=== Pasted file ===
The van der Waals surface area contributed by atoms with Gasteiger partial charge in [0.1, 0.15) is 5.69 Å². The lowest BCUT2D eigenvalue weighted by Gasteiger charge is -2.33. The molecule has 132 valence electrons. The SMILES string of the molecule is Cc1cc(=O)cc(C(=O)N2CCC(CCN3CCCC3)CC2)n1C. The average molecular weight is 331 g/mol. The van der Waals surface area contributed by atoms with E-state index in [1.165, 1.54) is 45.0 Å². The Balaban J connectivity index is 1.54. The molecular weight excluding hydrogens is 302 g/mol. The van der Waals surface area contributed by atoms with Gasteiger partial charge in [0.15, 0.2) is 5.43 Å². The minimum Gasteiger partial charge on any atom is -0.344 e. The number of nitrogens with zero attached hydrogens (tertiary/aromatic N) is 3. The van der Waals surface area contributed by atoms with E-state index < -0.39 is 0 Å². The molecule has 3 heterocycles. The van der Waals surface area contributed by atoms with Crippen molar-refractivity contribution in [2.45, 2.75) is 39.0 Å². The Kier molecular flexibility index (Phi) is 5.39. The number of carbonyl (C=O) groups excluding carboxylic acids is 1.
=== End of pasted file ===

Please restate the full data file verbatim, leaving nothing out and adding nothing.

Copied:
The van der Waals surface area contributed by atoms with Gasteiger partial charge in [0.1, 0.15) is 5.69 Å². The lowest BCUT2D eigenvalue weighted by Gasteiger charge is -2.33. The molecule has 132 valence electrons. The SMILES string of the molecule is Cc1cc(=O)cc(C(=O)N2CCC(CCN3CCCC3)CC2)n1C. The average molecular weight is 331 g/mol. The van der Waals surface area contributed by atoms with E-state index in [1.165, 1.54) is 45.0 Å². The Balaban J connectivity index is 1.54. The molecular weight excluding hydrogens is 302 g/mol. The van der Waals surface area contributed by atoms with Gasteiger partial charge in [0.15, 0.2) is 5.43 Å². The minimum Gasteiger partial charge on any atom is -0.344 e. The number of nitrogens with zero attached hydrogens (tertiary/aromatic N) is 3. The van der Waals surface area contributed by atoms with E-state index < -0.39 is 0 Å². The molecule has 3 heterocycles. The van der Waals surface area contributed by atoms with Crippen molar-refractivity contribution in [2.45, 2.75) is 39.0 Å². The Kier molecular flexibility index (Phi) is 5.39. The number of carbonyl (C=O) groups excluding carboxylic acids is 1.